The Island Grown Initiative (IGI), a Martha’s Vineyard nonprofit focused on sustainable agriculture, has unveiled an ambitious plan to transform its 41-acre property, the former Thimble Farm in Oak Bluffs, into an energy self-sufficient Island agricultural hub. The estimated price tag is between $10 and $12 million.

IGI leaders described their vision at a public meeting Saturday at the Oak Bluffs Library. It includes finishing the renovation of the existing 32,000-square-foot greenhouse to allow for year-round hydroponic vegetable and fish production and food processing; expanded farming, a fruit tree orchard, a slaughterhouse for processing Island-raised meat, an extensive composting plan and employee housing with three farmer family homes and congregate housing for up to 12 seasonal workers. The plan includes solar arrays and two 140-foot wind turbines that IGI said would make the farm energy self-sufficient.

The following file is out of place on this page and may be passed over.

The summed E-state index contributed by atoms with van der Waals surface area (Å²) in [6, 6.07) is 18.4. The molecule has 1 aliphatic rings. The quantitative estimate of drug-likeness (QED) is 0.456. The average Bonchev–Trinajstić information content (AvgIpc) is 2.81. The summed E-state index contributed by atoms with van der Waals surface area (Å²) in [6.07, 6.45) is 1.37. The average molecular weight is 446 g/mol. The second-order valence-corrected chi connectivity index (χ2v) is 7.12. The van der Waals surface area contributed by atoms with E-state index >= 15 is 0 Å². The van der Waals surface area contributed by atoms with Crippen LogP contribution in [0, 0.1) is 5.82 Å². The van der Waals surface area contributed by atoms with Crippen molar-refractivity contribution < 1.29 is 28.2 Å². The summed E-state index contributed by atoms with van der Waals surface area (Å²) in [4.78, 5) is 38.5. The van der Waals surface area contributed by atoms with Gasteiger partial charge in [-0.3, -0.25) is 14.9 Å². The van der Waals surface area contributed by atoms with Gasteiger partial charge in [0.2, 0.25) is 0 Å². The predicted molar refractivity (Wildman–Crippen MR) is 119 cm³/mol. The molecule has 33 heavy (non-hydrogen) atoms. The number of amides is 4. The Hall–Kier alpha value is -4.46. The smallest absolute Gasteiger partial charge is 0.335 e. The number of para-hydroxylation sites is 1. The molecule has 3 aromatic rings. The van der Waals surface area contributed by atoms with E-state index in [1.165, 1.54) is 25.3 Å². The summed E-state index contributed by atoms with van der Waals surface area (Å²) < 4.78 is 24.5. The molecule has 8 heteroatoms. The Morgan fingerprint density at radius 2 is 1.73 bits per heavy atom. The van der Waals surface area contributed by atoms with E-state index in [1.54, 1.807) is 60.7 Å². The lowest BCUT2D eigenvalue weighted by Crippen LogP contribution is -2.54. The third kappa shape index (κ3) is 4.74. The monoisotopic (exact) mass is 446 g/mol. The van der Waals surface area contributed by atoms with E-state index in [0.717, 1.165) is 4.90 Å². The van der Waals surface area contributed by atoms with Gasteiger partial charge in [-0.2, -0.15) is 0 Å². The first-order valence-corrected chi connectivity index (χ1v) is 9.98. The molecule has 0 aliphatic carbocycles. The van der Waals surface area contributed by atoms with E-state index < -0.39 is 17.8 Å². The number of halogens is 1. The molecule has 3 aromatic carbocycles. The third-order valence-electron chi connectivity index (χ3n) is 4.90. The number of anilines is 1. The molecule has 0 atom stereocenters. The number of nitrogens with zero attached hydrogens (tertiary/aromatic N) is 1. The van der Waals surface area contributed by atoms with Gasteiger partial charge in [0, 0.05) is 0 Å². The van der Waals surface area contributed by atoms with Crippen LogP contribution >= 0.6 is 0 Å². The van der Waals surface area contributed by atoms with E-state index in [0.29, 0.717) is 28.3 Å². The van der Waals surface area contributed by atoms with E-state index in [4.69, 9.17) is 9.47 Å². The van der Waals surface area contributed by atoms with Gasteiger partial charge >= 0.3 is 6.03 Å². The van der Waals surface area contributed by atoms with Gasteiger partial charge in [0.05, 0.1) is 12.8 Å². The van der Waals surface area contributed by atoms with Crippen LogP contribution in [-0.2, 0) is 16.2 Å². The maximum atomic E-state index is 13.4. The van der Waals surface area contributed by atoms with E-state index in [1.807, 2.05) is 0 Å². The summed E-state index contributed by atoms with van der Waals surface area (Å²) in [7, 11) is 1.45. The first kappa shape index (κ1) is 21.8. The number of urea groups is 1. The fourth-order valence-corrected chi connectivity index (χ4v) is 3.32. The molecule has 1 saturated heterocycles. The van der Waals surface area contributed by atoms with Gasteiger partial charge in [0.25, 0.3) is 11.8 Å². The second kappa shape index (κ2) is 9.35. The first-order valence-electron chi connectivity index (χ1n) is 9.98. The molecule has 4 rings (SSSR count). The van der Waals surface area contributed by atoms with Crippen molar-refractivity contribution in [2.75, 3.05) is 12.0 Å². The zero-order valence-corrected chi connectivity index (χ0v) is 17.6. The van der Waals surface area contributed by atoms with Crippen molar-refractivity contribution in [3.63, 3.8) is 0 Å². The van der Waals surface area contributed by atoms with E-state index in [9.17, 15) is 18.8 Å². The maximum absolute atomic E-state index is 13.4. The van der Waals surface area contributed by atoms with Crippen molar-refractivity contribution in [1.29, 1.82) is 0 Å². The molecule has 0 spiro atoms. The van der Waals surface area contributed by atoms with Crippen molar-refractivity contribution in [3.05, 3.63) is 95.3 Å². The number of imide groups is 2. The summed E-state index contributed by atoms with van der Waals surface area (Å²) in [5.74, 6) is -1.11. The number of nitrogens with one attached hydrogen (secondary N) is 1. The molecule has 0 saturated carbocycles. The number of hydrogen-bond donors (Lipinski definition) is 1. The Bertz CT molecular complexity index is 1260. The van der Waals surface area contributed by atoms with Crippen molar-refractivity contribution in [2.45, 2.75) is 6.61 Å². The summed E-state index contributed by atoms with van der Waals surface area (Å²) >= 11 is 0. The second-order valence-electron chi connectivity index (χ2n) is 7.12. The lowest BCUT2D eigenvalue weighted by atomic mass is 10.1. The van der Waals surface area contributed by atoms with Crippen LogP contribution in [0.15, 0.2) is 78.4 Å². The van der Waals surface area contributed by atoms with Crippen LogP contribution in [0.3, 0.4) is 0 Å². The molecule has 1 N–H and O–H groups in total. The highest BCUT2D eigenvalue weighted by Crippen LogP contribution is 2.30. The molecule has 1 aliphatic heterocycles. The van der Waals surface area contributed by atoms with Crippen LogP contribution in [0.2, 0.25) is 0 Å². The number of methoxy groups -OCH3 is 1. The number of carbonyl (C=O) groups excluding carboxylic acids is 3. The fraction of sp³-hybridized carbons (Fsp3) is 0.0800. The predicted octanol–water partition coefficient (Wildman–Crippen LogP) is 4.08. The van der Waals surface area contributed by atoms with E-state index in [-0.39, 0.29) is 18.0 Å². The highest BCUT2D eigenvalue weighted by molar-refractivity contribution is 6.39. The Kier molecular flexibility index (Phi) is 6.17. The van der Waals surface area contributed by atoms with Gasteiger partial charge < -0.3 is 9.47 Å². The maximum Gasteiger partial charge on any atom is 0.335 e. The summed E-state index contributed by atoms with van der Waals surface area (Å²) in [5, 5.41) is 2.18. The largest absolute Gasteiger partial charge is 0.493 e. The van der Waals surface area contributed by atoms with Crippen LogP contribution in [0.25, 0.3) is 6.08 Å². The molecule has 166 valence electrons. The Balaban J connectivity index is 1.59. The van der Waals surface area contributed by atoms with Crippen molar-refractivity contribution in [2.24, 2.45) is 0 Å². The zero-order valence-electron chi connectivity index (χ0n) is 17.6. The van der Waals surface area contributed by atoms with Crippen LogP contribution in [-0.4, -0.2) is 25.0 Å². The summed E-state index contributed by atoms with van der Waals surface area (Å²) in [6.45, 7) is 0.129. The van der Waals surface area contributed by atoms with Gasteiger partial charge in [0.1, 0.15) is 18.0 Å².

Almost 30 people attended an Island Grown Initiative presentation on proposed changes to Thimble Farm at the Oak Bluffs library Saturday morning.
Almost 30 people attended an Island Grown Initiative presentation on proposed changes to Thimble Farm at the Oak Bluffs library Saturday morning.

Approximately 30 people heard the plan, including members of the Iron Hill Farm Association (IHFA), a nearby residential development’s road association. Several association members expressed concern about increased traffic associated with expanded farm production, in particular, a meat processing facility. Noise, odors, and vermin were also on the short list of concerns.